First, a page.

>Nyssopsora; the remainder are non-rusts, but relatives of
them. The true Microbotryales are a diverse group with
several genera of predominantly
>dicot smuts, represented by Microbotryum spp. in this
paper. There is a huge diversity of "little bizarre"
heterobasidiomycete fungi that fall within the
>Urediniomycetes. You have completely ignored any
phylogenetic relationships of the taxa, and the remainder
of taxa within the Urediniomycetes.  We (the
>three authors of the abovementioned paper) have a chapter
(Ch. 16) coming out in The Mycota VII in which we discuss
the entire class including diversity and systematics. I
suggest you wait for that to be in print
>(hopefully soon!) before you go messing around in places
in which you are not familiar.
>My second major problem with your proposed classification
is the name Uredomycetea. The prefix "Uredo" refers to an
asexual, anamorphic genus
>Uredo, which cannot be used in classification of the
sexual, teleomorhic/holomorphic taxa.  Uredinia is a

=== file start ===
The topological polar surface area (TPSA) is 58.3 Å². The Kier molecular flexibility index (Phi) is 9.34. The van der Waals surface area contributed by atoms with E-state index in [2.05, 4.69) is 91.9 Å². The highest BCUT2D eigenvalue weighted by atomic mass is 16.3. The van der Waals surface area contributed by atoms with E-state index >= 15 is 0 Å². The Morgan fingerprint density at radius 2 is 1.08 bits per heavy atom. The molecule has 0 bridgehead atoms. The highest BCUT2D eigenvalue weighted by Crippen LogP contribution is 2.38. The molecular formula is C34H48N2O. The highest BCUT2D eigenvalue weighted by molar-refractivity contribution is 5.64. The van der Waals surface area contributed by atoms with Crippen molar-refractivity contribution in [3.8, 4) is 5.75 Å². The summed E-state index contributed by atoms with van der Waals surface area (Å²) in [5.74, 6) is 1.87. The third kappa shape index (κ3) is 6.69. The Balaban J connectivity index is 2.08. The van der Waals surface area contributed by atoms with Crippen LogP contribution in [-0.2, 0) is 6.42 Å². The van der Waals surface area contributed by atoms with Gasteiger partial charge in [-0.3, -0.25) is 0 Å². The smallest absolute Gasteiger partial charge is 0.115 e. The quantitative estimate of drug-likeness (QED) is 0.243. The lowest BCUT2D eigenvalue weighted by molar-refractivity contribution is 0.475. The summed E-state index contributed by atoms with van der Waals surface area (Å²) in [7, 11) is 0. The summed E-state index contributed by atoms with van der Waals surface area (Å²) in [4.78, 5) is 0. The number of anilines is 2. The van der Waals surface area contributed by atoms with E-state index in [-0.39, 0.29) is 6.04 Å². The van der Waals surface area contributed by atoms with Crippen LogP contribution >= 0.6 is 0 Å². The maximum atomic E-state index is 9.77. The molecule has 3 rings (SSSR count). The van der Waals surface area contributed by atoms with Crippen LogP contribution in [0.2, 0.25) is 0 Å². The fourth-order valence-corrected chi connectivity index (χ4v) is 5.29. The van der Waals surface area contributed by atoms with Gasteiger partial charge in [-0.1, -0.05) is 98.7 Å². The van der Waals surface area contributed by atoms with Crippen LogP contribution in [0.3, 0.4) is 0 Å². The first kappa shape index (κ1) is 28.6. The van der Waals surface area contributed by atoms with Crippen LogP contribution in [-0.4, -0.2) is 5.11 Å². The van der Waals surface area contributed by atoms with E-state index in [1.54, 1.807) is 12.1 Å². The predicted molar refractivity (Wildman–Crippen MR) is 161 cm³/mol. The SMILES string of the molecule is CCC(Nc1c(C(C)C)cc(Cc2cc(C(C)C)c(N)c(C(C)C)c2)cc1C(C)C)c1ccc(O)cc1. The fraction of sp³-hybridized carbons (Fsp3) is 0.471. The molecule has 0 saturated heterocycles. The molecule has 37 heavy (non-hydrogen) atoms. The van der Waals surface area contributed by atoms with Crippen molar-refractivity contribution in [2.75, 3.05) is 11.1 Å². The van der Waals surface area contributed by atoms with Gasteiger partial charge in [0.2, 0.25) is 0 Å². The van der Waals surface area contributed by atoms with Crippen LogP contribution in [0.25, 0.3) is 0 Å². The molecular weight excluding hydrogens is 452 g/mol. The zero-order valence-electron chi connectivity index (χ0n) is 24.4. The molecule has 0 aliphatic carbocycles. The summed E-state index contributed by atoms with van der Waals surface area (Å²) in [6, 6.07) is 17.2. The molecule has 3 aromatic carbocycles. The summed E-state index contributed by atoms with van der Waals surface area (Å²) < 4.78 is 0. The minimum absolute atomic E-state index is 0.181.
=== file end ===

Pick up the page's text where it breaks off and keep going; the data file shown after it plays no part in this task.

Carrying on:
teleomorph genus, hence the
>prefix "Uredinio" (as per the rules outlined in the
Code). And I am uncertain why you use the suffix -mycetea
instead of -mycetes for the class level.
>I hope this clarifies our position somewhat.
> >From: Ken Kinman <kinman at HOTMAIL.COM>
> >Subject: "fungi" again
> >Date: Sun, Oct 10, 1999, 4:09 PM
> >
> >     I got a chance to look at Elizabeth Frieders recent
paper in Mycologia.
> > I'm glad to see that we do agree that rust fungi should
be raised to class status.  Instead of Urediniomycetes, I
prefer to call it Class Uredomycetea.
> >   Unfortunately most mycologists persist in classifying
this group as Order Uredinales and basidiomycetes as just a
class.  If I (who classifies
> > Eumycota as a Phylum) recognize Uredomycetea, then
surely mycologists who
> > recognize Eumycota as a Kingdom should be able to see
the usefulness in recognizing it as a class (and I have no
major problems with the spelling Urediniomycetea).
> >     But on the other hand, Elizabeth, would you
consider classifying your clade as Order Microbotryales,
rather than Subclass Microbotryomycetidae.
> > Until the systematics of the rust fungi (and all
basidiomycetes for that
> > matter) gets sort out, would you have any objection to
the following classification?:
> >   Class Uredomycetea (rust fungi; 4,000+ species)
> >       Order Microbotryales (3 families?)
> >       Order Melampsorales (3 families)
> >       Order Pucinniales (3-4 families)
> > ----------------------------------Cheers, Ken Kinman
> >